Sugar maple trees deliver the nectar of the season


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As winter draws to a close, a highly anticipated season emerges. Pancake breakfasts, tree-tapping demonstrations and maple sugar delicacies abound as people gather at maple festivals across Pennsylvania to taste the nectar of the season.

Much attention is given to this amber-colored liquid, however, the unsung workhorse of the season is the sugar maple tree. As it stands tall and strong, bringing forth the coveted sap, there is much going on beneath its gray-brown furrowed bark.

"That's the factory," said Robert Hansen, educator in forest resources for Penn State's College of Agricultural Sciences Cooperative Extension.

Maple sugaring culminates with tapping, but the year-long process begins in the summer when sugar maples start producing sugar in their crown -- the branches, leaves and reproductive structures extending from the trunk and main stems. The sugar is converted to energy for the tree to grow, a process known as respiration.

"Most living things do that in one form or another," said Hansen.

The sugar goes into the sap and travels down the tree to the roots, where it is stored during winter. When temperatures begin to dip below freezing at night and remain above freezing during the day, the sap travels up the tree, dispensing the sugar.

"In the spring, trees need that energy to start coming back to life after being dormant," said Hansen.

Sugar maples grow all over Pennsylvania, but are concentrated in the northern tier and in Somerset and Bedford counties where the cooler climate typical of these higher elevations is preferred. Hansen said the soils and past glaciation in some areas also contribute to their prevalence.

Another large population can be found on the 2,400 acres of Mingo Creek County Park in Finleyville. Jeff Donahue, superintendent of recreation for Washington County parks, attributes their density to the rich soils and forested land.

To identify sugar maples in winter, Donahue said to look for grayish brown bark with vertical furrows and branches, with buds in an opposite arrangement on the twigs. The leaves, if they're apparent this time of year, are simple single structures and, like the buds, grow in pairs in an opposite arrangement. They typically have five lobes with U-shaped connections between each lobe.

Donahue said discerning the types of maple trees that produce the best syrup requires a trained eye."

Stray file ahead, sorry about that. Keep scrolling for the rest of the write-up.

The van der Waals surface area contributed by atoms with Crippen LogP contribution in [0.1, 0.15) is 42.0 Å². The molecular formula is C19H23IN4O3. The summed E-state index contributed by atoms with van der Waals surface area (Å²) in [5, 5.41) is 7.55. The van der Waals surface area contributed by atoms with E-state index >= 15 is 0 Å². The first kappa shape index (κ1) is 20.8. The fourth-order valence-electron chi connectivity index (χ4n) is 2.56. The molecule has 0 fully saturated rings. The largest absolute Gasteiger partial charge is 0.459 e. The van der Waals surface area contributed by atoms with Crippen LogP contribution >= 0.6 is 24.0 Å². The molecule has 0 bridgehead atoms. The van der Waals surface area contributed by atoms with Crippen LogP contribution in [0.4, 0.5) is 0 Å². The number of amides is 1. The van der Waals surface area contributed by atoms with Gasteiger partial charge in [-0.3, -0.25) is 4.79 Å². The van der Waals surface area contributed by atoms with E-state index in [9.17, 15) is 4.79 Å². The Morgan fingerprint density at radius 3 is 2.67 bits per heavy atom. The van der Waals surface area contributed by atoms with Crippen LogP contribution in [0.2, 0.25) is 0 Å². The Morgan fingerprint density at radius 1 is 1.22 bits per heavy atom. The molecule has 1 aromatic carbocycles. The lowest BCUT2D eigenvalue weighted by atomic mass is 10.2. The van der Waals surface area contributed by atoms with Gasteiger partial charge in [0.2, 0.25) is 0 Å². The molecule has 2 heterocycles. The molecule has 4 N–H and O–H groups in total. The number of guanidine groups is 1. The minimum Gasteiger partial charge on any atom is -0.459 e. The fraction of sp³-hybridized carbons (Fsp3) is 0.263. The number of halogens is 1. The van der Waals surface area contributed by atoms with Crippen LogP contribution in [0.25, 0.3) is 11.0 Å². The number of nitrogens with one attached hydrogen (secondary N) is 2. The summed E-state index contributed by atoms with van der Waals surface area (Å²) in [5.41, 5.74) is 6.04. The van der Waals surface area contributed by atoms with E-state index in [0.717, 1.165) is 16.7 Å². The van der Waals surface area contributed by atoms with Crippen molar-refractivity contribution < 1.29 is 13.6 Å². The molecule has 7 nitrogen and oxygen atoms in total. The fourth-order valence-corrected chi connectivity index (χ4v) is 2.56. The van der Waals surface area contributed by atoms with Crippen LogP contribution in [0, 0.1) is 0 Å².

"It's not something you can learn in an hour," he said. "It becomes recognizable over time."

Every year, he and his crew tap 20 to 25 sugar maples in preparation for their annual festival. Demonstrations of historical and modern sap collection methods are followed by a pancake breakfast featuring maple syrup made from the sap collected at the park.

Donahue said they began tapping the trees the second week of February.

"This is the earliest we've tapped our trees," he said. "It's been good."

Tapping ends once enough syrup is made for the pancake breakfast, typically 5 gallons.

"We tap out of necessity, not to get giant quantities," said Donahue. "We just do it for the breakfast and to encourage the public to come out. We're not in production to sell."

Any maple tree can be tapped for sap, but sugar and black maples are best because of the high sugar content. At 2 percent sugar, 40 gallons of sap are required to make 1 gallon of syrup.

Hansen likens tapping trees to giving blood.

"You can give blood without it doing a whole lot of damage to you," he said. "Similarly, it doesn't damage the tree, and it's not taking things that it's going to need."

It takes two to four years for bark to heal from tapping -- a process Hansen describes as magic.

"When the tree is injured with a hole, it immediately starts to put up protective barriers inside the wood that will block the transportation of sap," he said. "When people say 'the tap runs dry,' that means the tree has blocked that off and the season has come to an end."

Dry taps and swelling buds on trees are signs of the close of the maple sugaring season. If sap continues to flow on a budding tree, the maple syrup that is produced is called "buddy" syrup. Hansen said it doesn't taste good and has an unpleasant smell when boiled.

"That's when I quit," he said. "When I start to smell that, I know we're done for the year."

Maple sugaring events

March 19 Maple Sugar Class. Harrison Hills Park Environmental Learning Center, Natrona Heights. Maple tree tapping demonstration and syrup sampling. 2-4 p.m. 724-733-4618.

March 22-25 Maple Sugaring. Jennings Environmental Education Center, Slippery Rock. 90-minute program for grades 1-6. Sessions 10 a.m., 11 a.m., 1 p.m. and 2 p.m. 724-794-6011.

March 27 More Maple Sugaring. Jennings Environmental Education Center, Slippery Rock. Indoor program on tree functions, guided walk featuring taste of maple syrup. 2 p.m. 724-794-6011.

March 26-27, March 30-31, April 1-3 Pennsylvania Maple Festival. Meyersdale. Pancake breakfasts, auto and tractor shows, maple sugaring demonstrations, etc. www.pamaplefestival.com, 814-634-0213.

March 27 More Maple Sugaring. Jennings Environmental Education Center, Slippery Rock. Indoor program on tree functions, guided walk featuring taste of maple syrup. 2 p.m. 724-794-6011.

April 2-3 Maple Syrup Festival. Brady's Run County Park, Fallston. Tree tapping demonstrations, Civil War re-enactments, pony rides, 19th century arts/crafts. 8:30 a.m.-4:30 p.m. Free. 724-378-1701.

• Want more maple? See Thursday's Food & Flavor section and post-gazette.com/food for more coverage and recipes.


First Published March 13, 2011 5:00 AM


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